Federalist #66: Following on Thoreau, here’s one weapon available to us: yet astounding that while impeachment proceedings were attempted against Clinton following the Monica Lewinsky debacle – hardly a threat to national security – Trump’s outrageous ineptitude and recklessness has so far gone unchallenged. Here’s hoping the midterm elections bring new reps who are willing to apply the safeguards of these provisions.

    Epicurus, Letter to Herodotus: Source material for Lucretius and early rationale for the benefits of cognitive therapy: “Wherefore we must pay attention to internal feelings and to external sensations in general and in particular, and to every immediate intuition in accordance with each of the standards of judgment. For if we pay attention to these, we shall rightly trace the causes whence arose our mental disturbance and fear, and by learning the true causes of celestial phenomena and all other occurrences that come to pass from time to time, we shall free ourselves from all which produces the utmost fear in other men.”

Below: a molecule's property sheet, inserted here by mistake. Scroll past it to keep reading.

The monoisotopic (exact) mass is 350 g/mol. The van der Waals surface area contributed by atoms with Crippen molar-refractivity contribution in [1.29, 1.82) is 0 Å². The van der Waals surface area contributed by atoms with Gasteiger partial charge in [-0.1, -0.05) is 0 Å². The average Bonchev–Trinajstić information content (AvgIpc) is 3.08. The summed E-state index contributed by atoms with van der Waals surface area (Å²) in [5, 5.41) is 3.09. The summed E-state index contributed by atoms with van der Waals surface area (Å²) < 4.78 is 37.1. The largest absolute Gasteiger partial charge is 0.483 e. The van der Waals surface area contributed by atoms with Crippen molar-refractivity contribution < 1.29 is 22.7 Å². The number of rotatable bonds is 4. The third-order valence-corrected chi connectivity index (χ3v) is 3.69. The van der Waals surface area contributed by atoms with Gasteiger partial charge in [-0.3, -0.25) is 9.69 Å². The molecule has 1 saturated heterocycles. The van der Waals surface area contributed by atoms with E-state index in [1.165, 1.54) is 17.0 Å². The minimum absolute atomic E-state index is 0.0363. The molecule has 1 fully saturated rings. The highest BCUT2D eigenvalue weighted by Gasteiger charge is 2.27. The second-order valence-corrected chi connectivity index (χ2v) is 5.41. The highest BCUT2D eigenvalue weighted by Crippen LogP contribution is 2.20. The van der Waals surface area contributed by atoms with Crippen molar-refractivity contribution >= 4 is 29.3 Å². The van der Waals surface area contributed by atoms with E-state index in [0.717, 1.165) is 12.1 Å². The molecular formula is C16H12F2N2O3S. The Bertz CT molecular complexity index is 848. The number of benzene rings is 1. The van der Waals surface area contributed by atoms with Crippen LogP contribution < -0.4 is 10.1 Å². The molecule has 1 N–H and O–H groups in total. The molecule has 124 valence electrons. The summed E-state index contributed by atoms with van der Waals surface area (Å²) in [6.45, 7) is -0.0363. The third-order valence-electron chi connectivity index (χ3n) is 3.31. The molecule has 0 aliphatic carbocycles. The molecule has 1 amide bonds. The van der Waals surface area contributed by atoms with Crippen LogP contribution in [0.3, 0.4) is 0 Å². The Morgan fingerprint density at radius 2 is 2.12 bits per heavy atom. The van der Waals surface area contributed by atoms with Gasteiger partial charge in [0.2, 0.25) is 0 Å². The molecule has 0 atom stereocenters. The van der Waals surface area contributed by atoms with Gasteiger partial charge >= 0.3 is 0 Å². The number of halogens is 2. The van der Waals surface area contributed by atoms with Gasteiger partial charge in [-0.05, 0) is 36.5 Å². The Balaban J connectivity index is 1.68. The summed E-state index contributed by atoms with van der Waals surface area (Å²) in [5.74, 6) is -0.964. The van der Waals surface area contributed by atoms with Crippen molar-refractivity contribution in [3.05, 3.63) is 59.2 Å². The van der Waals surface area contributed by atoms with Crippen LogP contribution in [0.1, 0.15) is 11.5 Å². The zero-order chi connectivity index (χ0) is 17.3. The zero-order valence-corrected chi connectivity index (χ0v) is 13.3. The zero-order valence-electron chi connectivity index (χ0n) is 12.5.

Lucretius, On the Nature of Things, V: This chapter made me think of Kubrick’s 2001: A Space Odyssey, which I recently saw again on the big screen. He pretty accurately traces evolution and natural selection, and nails the unfortunate tendency of mankind to apply knowledge toward the development of more atrocious modes of wielding power through wholesale slaughter.

    Harvey, The Motion of the Heart & Blood: Clearly a seminal anatomical work, yet awful to imagine the many vivisections of dogs and pigs that informed it.

Leave a Reply

Fill in your details below or click an icon to log in:

WordPress.com Logo

You are commenting using your WordPress.com account. Log Out /  Change )

Google photo

You are commenting using your Google account. Log Out /  Change )

Twitter picture

You are commenting using your Twitter account. Log Out /  Change )

Facebook photo

You are commenting using your Facebook account. Log Out /  Change )

Connecting to %s